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Three Level Of The Tents Fabrics

Fabric selection of a specific tent application depends on the performance requirements imposed by the end use and/or the desired aesthetic characteristics of the end user, with consideration of cost.


To achieve a practical level of waterproofness even the most tightly woven synthetic fabrics must be coated or laminated with a continuous waterproof film. In the coating process, the liquid coating substance is scraped by the fabric. The most common fabric coating polymers are polyurethane (PU), polyvinylchloride (PVC), and acrylic (polyacrylonitrile PAN). These are highly UV resistant but insufficiently flexible, particularly at low temperatures. PVC is an excellent barrier to water vapor but it is heavy. It is also particularly inflexible at low temperatures and its production and disposal are extremely harmful for the environment. Thus, polyurethane (PU) is the right coating of choice for nearly all backpacking tent fabrics. It has good resistance to wet-flexing and cold-cracking, is relatively light-weight. For a PU coating to have reasonable durability in prolonged tropical humidity or environmental dampness it must have good resistance to hydrolysis. Properly specified, well-cared-for, highquality PU coatings can last many years.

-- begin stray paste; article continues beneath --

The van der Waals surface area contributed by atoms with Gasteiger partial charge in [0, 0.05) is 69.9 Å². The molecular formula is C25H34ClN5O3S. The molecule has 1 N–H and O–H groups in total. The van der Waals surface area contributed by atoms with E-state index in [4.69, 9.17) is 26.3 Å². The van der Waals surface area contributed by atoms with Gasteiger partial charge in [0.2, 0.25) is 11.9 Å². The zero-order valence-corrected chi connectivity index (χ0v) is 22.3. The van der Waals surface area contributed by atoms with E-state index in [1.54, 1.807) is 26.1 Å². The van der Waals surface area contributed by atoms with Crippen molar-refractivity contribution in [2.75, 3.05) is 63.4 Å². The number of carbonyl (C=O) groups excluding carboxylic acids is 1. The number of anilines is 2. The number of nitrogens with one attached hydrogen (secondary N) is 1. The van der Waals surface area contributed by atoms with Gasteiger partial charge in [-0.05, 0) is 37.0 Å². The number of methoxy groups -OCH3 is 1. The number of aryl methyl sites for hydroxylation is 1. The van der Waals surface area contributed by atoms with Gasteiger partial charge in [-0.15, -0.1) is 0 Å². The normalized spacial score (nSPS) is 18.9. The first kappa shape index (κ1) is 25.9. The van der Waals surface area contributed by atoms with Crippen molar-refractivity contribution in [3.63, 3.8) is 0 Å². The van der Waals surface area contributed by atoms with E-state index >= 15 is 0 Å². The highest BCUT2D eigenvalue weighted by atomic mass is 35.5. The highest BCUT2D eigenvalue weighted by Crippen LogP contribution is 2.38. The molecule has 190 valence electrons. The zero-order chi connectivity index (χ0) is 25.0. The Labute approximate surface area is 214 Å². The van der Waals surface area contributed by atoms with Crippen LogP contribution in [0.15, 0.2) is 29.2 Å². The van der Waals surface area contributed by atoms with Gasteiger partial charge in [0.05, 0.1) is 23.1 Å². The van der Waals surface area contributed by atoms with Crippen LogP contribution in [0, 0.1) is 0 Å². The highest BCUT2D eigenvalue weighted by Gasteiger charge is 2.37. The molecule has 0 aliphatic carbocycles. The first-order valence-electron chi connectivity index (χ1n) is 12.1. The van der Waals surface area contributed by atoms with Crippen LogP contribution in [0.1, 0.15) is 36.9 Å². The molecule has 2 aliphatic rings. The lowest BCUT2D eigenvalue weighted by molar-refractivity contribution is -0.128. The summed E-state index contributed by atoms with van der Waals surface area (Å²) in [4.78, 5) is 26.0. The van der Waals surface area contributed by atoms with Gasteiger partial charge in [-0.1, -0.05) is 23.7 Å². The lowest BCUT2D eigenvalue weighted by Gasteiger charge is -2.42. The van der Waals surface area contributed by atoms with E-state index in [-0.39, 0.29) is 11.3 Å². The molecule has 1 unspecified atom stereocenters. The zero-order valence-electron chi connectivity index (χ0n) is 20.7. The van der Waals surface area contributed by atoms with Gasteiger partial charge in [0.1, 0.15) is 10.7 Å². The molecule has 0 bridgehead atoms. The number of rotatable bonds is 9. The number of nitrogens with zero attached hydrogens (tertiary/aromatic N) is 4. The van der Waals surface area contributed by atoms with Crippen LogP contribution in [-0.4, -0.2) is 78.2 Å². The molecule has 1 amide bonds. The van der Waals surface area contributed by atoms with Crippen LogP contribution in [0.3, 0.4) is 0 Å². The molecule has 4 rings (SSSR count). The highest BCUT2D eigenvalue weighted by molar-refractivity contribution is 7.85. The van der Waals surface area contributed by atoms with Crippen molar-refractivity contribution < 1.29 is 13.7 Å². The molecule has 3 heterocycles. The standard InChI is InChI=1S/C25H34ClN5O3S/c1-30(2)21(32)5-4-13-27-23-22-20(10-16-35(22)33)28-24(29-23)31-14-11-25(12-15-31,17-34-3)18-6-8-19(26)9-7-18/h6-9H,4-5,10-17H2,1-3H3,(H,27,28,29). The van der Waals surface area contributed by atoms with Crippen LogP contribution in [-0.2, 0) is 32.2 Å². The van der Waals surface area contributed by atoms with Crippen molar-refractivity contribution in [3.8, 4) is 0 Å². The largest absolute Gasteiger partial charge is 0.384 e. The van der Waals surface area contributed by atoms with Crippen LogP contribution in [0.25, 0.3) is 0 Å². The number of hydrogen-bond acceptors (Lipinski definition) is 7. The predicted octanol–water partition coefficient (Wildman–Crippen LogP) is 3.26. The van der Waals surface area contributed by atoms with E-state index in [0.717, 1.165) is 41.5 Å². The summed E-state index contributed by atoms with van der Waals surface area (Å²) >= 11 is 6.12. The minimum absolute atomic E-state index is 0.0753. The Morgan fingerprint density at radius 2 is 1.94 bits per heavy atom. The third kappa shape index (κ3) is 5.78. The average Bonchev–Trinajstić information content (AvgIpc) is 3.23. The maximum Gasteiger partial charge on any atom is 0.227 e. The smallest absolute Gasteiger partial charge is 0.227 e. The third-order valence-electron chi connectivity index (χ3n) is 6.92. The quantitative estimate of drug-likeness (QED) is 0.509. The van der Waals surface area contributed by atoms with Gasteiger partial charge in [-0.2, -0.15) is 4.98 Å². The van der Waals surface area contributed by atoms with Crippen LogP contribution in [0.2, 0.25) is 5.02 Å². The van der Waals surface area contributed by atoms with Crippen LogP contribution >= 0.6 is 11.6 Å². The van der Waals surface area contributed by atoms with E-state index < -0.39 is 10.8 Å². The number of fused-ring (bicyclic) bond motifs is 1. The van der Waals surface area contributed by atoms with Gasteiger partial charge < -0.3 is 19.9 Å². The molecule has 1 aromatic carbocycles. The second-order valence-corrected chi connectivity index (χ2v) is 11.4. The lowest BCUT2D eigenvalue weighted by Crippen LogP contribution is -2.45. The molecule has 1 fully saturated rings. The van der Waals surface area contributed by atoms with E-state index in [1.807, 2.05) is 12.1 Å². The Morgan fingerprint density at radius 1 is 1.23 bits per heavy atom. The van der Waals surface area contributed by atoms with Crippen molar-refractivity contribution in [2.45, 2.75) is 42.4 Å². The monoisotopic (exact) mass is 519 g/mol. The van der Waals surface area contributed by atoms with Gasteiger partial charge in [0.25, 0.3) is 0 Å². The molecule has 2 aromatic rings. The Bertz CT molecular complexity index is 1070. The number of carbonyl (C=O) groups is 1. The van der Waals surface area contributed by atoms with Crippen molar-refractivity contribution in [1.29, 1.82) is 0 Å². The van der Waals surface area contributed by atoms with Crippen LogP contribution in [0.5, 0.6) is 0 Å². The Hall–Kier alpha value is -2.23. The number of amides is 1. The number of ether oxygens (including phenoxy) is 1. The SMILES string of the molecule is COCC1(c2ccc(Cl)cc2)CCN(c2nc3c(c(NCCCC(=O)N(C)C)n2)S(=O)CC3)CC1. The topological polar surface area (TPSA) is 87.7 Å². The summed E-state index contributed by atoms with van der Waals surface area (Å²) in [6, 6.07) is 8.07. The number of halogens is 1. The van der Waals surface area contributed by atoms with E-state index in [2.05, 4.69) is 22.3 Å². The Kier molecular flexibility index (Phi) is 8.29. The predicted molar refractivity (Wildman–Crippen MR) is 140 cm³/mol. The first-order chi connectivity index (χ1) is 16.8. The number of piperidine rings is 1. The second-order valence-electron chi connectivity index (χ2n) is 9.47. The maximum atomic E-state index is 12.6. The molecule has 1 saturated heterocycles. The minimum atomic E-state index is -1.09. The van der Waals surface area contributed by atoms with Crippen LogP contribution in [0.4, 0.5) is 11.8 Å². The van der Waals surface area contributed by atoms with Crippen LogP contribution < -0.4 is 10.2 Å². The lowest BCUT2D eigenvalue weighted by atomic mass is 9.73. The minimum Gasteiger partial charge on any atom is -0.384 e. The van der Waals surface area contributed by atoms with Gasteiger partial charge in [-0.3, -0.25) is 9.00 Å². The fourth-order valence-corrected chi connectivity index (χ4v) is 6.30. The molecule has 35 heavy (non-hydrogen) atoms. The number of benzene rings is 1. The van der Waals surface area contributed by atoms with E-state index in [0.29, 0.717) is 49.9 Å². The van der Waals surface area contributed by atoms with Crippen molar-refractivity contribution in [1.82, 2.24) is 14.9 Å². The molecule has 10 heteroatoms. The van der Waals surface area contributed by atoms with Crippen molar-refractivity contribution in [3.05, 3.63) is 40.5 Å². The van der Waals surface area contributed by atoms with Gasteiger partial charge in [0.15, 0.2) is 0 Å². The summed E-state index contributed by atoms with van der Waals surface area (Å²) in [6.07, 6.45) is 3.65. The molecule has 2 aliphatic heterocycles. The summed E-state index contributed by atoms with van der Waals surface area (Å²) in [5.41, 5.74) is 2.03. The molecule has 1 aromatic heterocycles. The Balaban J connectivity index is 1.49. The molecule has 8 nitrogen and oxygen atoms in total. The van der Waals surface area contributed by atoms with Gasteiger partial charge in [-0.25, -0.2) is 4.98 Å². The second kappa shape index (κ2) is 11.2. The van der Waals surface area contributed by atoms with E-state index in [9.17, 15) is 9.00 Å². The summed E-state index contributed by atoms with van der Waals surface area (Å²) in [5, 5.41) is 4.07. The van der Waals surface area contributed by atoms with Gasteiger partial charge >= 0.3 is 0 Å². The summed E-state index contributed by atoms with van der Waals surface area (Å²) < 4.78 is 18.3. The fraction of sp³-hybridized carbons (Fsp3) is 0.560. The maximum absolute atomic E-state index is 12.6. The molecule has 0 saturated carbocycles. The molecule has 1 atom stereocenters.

The other increasingly common waterproof fabric finishes is silicone elastomer. It may be applied to both faces of the fabric, or just on one face (which becomes the outside). Silicone rubber is widely used in various industries as fluid seals. It is highly waterrepellent, elastic, UV and temperature stable. At first glance it is the perfect coating except it is slow to completely cure so production time and cost are high. It also has poor fire-retardant properties and there are no thermo-plastic (hot-melt) or contact adhesives that stick to it. However, a serious disadvantage of fabrics that is coated with both sides of silicone elastomer is that accidental damage cannot be repaired with adhesive tapes.


The fabrics for tents are also graded in relation to the weather conditions. Three levels are defined:

Level 1

Tents designed for infrequent and short-term use. Although it is rain resistant, they are expected to be used mainly in fair weather such as summer camping.

Level 2

Tents designed for use in mainly moderate weather conditions such as reasonably wet and windy weather conditions.

Level 3

Tents designed for use in all weather conditions such as mountaineering, expeditions, snow-loading or extended residential use.